NME Still Rocks

NME is over 8 years old now, and stronger than ever.

As seen at the wwx2015, there are now many great frameworks you can use with haxe. I would like to outline what I believe are the core values of NME to help you, the developer, choose a framework for future developments, or entice you into trying out NME with your existing project.

  1. Stability. Stability is the #1 priority. If your code compiled with NME yesterday, then it will compile with NME tommorrow unless there is a very good reason. NME is older than a lot of programming languages and sometimes this could be considered a bad thing, however NME’s #2 core value means that stability translates into reliability, not obsolescence.
  2. Innovation. We love innovation in NME- we’re always looking at how new technology can be applied to existing problems. When NME was conceived, there were no iPhones and no Android phones, however once they came out, these were quickly targeted by NME. NME also tracks (and inspires) cutting-edge development in the haxe compiler and the hxcpp backend. This can be seen with the latest Cppia integration. This combination of stability and innovation means that you can try out these new technologies risk-free.
  3. Pragmatism. NME concentrates on practical solutions to real problems. For example, when it became apparent how painful it was to set up an Android project then the nme tool was developed to solve this problem. Later the android testing workflow was significantly improved with the Acadnme backend.
    NME is also very light (50% lighter than other “light” media engines), and includes everything you need to build an app – no “dependency hell”. The stable versioning and automated build process means that you can easily try side-by-side fully-working cutting-edge or historical versions simply by downloading a single haxelib-ready zip file from nmehost.
    The extent to which the flash Api is mirrored is also governed by practical considerations. NME is not emulous of the name or implementation of flash – NME will happily add functions like drawTiles to help out developers, or to add the OpenGLView to allow the default rendering to be mixed with or replaced by traditional OpenGL rendering.
    NME takes a pragmatic approach to licensing too – wherever possible (currently everywhere) libraries are chosen to avoid any potential GPL issues and workflows are designed to avoid any patent issues (particularly with audio).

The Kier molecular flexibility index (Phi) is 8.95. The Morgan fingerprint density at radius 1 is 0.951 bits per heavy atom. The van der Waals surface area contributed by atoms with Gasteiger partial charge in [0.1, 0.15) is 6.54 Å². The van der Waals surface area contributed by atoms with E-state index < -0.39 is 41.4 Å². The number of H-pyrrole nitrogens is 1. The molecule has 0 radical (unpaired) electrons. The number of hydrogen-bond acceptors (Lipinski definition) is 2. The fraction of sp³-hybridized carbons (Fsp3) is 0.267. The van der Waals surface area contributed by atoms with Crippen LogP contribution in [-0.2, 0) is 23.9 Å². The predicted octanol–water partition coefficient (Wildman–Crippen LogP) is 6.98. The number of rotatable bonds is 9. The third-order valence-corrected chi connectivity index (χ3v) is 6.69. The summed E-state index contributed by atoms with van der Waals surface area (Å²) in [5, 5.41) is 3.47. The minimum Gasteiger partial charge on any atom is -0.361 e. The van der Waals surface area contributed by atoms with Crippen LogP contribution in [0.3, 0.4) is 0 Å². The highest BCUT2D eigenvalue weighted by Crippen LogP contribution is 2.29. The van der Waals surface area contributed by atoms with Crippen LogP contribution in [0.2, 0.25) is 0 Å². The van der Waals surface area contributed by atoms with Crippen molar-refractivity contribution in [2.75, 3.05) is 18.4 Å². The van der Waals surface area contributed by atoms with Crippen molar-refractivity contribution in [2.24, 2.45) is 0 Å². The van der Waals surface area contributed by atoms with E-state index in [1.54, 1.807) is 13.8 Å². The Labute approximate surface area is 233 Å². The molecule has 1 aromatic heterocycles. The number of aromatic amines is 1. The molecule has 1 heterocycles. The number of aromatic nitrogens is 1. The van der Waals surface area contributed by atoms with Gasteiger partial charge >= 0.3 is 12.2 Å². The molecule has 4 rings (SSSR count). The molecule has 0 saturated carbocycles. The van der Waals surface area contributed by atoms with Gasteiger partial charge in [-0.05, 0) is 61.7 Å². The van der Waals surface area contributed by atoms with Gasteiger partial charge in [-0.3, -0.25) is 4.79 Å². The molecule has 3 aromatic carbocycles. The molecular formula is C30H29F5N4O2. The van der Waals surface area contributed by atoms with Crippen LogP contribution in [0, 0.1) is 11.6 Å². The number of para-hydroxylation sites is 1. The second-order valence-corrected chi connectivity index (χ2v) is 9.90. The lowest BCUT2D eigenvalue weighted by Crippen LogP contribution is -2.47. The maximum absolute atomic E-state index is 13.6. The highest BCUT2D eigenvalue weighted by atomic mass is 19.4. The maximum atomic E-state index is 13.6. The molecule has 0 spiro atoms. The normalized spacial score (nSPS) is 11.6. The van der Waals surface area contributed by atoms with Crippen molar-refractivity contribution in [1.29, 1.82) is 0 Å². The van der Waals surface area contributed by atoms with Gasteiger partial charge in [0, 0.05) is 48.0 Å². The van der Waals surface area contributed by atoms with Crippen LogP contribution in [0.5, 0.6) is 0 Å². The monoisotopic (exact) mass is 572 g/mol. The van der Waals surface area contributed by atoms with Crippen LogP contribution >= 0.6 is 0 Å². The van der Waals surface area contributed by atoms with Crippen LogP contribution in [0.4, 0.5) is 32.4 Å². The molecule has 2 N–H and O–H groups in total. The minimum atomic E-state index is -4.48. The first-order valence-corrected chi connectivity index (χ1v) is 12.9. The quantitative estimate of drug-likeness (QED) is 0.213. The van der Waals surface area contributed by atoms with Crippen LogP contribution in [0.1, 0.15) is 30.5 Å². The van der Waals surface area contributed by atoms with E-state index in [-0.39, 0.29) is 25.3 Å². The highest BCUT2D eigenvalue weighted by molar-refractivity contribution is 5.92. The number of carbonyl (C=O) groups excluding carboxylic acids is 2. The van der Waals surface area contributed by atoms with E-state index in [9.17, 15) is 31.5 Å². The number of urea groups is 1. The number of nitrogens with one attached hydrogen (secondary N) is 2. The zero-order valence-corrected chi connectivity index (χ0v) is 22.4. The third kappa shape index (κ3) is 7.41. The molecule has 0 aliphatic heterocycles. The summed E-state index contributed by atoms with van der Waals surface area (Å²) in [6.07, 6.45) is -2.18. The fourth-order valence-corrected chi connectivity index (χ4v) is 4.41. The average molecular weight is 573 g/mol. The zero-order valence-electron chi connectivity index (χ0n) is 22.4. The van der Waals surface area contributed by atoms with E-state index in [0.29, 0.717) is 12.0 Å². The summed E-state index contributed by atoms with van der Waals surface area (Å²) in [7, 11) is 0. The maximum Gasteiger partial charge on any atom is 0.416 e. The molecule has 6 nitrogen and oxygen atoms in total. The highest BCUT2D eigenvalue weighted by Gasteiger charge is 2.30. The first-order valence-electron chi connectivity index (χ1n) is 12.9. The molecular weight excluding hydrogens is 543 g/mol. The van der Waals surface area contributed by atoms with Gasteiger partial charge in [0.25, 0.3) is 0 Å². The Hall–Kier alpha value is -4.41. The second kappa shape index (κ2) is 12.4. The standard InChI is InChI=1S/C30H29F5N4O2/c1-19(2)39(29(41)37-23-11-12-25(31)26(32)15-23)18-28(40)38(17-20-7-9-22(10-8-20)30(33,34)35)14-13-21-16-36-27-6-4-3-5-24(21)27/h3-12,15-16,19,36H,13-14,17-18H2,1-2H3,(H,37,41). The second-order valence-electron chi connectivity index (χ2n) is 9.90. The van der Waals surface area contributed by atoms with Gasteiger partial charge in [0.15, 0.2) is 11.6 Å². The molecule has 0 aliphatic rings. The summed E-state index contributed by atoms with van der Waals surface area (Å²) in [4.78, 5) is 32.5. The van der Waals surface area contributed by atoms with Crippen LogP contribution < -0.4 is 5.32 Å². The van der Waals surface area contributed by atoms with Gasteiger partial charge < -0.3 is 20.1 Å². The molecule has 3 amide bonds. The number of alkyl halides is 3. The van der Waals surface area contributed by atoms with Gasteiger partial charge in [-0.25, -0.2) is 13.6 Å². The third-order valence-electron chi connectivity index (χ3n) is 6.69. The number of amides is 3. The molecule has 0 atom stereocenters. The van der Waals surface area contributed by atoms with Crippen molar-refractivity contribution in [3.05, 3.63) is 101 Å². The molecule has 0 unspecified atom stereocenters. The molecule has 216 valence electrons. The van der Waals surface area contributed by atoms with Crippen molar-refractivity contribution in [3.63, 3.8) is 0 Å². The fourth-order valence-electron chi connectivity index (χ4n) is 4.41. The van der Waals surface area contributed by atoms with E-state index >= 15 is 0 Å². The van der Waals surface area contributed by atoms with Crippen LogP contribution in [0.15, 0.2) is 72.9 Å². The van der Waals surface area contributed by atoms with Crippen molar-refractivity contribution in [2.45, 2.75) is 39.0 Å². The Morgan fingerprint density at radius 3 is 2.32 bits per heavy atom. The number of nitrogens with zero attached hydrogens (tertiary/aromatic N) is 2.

Pragmatism is also a consideration when choosing what targets are supported by NME. Some targets such as BlackBerry, Tizen and Windows sandbox apps are not supported due to what I perceive as their cost/benefit ratio. This can change in the future if the benefits go up – perhaps Windows 10 will see some more interesting applications.

Getting (re)acquainted with NME.

For existing haxe users, NME is super easy to get started with. First, install the latest release with “haxelib install nme”, then create an alias for running the nme tool with “haxelib run nme setup”. Now you are setup with the “nme” command. If you do not want to create the alias, you can simply use “haxelib run nme” in wherever the “nme” command is used in the following discussion.

You can run the demos without needing to actually clone any demo code, but you probably want to start in a clean directory since the intermediate and application files will be created in a subdirectory of the working directory. Use “nme demo” for a list of NME demos. This list includes the first few letters in square brackets – this shows the shortcut you can use run the demo. eg, “nme demo ca” will run the “Camera” demo, with the default target “neko”.

NME is still largely compatible with Openfl projects, including flixel projects. And, it can make guesses about demos from other haxelibs, eg: “nme demo flixel” will list the flixel demos (assuming you have them installed), and “nme demo flixel:mode” will run the demo with neko, or “nme demo flixel:neon cpp” will compile + run a demo with hxcpp.

If you have an existing Openfl project, you can simple try nme by running “nme” or “nme cpp” in your project directory.

If you want to start a simple test from scratch, you do not even need a project file. You can start with a single haxe file, like you might with flash. eg, start by typing in Test.hx:

class Test extends nme.display.Sprite {
    public function new() {
       super();
       graphics.beginFill(0xff0000);
       graphics.drawCircle(100,100,100);
    }
}

then just run “nme”.

Acadnme

One of the big innovations for this year is the cppia target and the Acadnme runtime.
Acadnme This scripting target has the advantages of the neko target – being lighting fast to compile – combined with the versatility of the cpp target – that is, run on almost any device.

Acadnme comes precompiled for desktops targets (currently, Windows and Mac) in the acadnme haxelib (haxelib install acadnme), and for Android via the Google Play store. Once installed, you can test your program with cppia with something like “nme demo flixel:neon cppia”. This particular demo has some trouble with neko due to Floats initializing to null, whereas the cppia script follow the hxcpp quirks extremely closely and initialize these variables (more usefully) to zero.